1. Testing of hypothesis on the variance of two normal populations.

Since the statistic is the same in both cases, it doesn't matter whether we use the correction or not; either way we'll see identical results when we compare the two methods using the techniques we've already described. Since the degree of freedom correction changes depending on the data, we can't simply perform the simulation and compare it to a different number of degrees of freedom. The other thing that changes when we apply the correction is the p-value that we would use to decide if there's enough evidence to reject the null hypothesis. What is the behaviour of the p-values? While not necessarily immediately obvious, under the null hypothesis, the p-values for any statistical test should form a uniform distribution between 0 and 1; that is, any value in the interval 0 to 1 is just as likely to occur as any other value. For a uniform distribution, the quantile function is just the identity function. A value of .5 is greater than 50% of the data; a value of .95 is greater than 95% of the data. As a quick check of this notion, let's look at the density of probability values when the null hypothesis is true:

Here is how the process of statistical hypothesis testing works:

: The probability, α of rejecting the null hypothesis when it is true.

So the null hypothesis in this example is

Finally, because of the significant costs associated with defense testing, questions about how much testing to do would be better addressed by statistical decision theory than by strict hypothesis testing. Cost considerations are especially important for complex single-shot systems (e.g., missiles) with high unit costs and highly reliable electronic equipment that might require testing over long periods of time (Meth and Read, ). Voting a system up or down against some standard of performance at a given decision point does not consider the potential for further improvements to the system. A better objective is to purchase the maximum possible military value/utility given the constraints of national security requirements and the budget. This broader perspective fits naturally into a decision analysis framework. Concerns about efficient use of testing resources have also stimulated work on reliability growth modeling (see the preceding section).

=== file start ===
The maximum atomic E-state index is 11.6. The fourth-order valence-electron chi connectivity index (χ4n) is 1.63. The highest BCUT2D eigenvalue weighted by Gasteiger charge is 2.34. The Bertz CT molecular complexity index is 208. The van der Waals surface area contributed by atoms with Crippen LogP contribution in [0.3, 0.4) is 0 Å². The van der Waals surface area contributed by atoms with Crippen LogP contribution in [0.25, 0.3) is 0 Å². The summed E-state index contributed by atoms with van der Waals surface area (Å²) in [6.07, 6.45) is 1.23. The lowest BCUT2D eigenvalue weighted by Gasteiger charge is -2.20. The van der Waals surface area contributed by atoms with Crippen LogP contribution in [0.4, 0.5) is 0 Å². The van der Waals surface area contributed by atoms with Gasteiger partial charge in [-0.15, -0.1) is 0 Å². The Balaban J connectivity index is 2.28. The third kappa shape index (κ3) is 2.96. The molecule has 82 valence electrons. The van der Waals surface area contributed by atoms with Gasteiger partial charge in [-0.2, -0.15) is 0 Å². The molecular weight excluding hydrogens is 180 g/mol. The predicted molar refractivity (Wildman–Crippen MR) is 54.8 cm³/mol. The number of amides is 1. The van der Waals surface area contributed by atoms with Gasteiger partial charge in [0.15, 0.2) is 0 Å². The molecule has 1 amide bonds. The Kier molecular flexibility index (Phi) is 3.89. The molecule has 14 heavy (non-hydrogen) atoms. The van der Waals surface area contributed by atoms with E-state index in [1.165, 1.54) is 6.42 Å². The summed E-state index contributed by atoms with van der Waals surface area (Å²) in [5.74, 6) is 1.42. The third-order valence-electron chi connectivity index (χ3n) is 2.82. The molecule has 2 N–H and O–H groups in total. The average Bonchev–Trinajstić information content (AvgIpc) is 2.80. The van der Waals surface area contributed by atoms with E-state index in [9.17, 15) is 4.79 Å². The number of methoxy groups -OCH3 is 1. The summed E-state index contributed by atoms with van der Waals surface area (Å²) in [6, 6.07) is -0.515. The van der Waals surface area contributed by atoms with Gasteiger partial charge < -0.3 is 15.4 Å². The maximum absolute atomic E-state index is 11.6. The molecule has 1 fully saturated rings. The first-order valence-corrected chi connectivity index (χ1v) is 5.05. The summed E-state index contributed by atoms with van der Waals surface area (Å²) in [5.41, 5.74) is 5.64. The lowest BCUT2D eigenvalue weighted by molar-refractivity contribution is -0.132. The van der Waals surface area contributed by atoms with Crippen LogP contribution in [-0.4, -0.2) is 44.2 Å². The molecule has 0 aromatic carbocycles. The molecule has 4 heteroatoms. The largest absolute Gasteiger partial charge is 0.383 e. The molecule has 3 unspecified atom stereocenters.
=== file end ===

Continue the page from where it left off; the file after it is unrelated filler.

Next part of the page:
The example states a 5% level of significance so (lpha = 0.5).

If the biologist set her significance level α at 0.05 and used the critical value approach to conduct her hypothesis test, she would reject the null hypothesis if her test statistic t* were less than -1.6939 (determined using statistical software or a t-table):

: The probability, β of accepting the null hypothesis when it is false

Testing of hypothesis problems .

The power question is fairly straightforward. Clearly there is now no single power for our test of the hypothesis, but a different power for each possible value of the binomial probability included in the alternative hypothesis. The power is a function rather than a single value. This function is described in detail in the next section for Example 4.2.

3.3 - Hypothesis Testing: Examples | Statistics

The temptation is to say, “Well, I knew the claim of 11 minutes per day was too low because the sample mean of 11.5 minutes was clearly larger. Why do I even need a hypothesis test?” All that number tells you is something about those 100 mothers sampled. You also need to factor in variation using the standard error and the normal distribution to be able to say something about the entire population of working mothers.

statistical significance of a hypothesis …

To decide whether you have enough evidence to reject H0, calculate the p-value by looking up your test statistic (in this case 2.17) on the standard normal (Z-) distribution — see the above Z-table — and take 1 minus the probability shown. (You subtract from 1 because your Ha is a greater-than hypothesis and the table shows less-than probabilities.)

Hypothesis Testing Problems and Sample Questions

The big idea of a hypothesis test is to challenge the claim that’s being made about the population (in this case, the population mean); that claim is shown in the null hypothesis, H0. If you have enough evidence from your sample against the claim, H0 is rejected.